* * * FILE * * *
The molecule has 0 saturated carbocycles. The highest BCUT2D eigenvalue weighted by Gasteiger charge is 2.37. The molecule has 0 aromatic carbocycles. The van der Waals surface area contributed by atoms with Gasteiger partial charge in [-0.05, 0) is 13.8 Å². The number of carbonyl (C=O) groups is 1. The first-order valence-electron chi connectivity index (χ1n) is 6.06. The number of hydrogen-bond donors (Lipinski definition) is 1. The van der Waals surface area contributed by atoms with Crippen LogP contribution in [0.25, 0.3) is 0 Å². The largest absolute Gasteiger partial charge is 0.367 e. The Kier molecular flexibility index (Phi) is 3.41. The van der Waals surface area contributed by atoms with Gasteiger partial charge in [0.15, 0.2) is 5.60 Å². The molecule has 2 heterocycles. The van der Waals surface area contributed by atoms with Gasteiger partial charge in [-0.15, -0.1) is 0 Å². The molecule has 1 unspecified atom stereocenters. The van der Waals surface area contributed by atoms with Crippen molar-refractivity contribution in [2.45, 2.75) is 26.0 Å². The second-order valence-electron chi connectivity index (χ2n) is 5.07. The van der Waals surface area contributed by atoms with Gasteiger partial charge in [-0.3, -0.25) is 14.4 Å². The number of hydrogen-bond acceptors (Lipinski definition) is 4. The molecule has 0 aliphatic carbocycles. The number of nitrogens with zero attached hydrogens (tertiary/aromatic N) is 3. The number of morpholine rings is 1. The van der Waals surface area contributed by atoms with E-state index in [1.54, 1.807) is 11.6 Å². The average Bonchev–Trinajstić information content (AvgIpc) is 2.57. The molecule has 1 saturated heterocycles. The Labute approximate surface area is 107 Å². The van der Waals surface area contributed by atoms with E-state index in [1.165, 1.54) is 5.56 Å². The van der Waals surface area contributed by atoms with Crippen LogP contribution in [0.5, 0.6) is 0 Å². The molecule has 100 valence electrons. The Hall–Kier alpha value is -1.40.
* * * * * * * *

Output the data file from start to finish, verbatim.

The molecule has 0 saturated carbocycles. The highest BCUT2D eigenvalue weighted by Gasteiger charge is 2.37. The molecule has 0 aromatic carbocycles. The van der Waals surface area contributed by atoms with Gasteiger partial charge in [-0.05, 0) is 13.8 Å². The number of carbonyl (C=O) groups is 1. The first-order valence-electron chi connectivity index (χ1n) is 6.06. The number of hydrogen-bond donors (Lipinski definition) is 1. The van der Waals surface area contributed by atoms with Crippen LogP contribution in [0.25, 0.3) is 0 Å². The largest absolute Gasteiger partial charge is 0.367 e. The Kier molecular flexibility index (Phi) is 3.41. The van der Waals surface area contributed by atoms with Gasteiger partial charge in [0.15, 0.2) is 5.60 Å². The molecule has 2 heterocycles. The van der Waals surface area contributed by atoms with Gasteiger partial charge in [-0.15, -0.1) is 0 Å². The molecule has 1 unspecified atom stereocenters. The van der Waals surface area contributed by atoms with Crippen molar-refractivity contribution in [2.45, 2.75) is 26.0 Å². The second-order valence-electron chi connectivity index (χ2n) is 5.07. The van der Waals surface area contributed by atoms with Gasteiger partial charge in [-0.3, -0.25) is 14.4 Å². The number of hydrogen-bond acceptors (Lipinski definition) is 4. The molecule has 0 aliphatic carbocycles. The number of nitrogens with zero attached hydrogens (tertiary/aromatic N) is 3. The number of morpholine rings is 1. The van der Waals surface area contributed by atoms with E-state index in [1.54, 1.807) is 11.6 Å². The average Bonchev–Trinajstić information content (AvgIpc) is 2.57. The molecule has 1 saturated heterocycles. The Labute approximate surface area is 107 Å². The van der Waals surface area contributed by atoms with E-state index in [1.165, 1.54) is 5.56 Å². The van der Waals surface area contributed by atoms with Crippen LogP contribution in [0.5, 0.6) is 0 Å². The molecule has 100 valence electrons. The Hall–Kier alpha value is -1.40.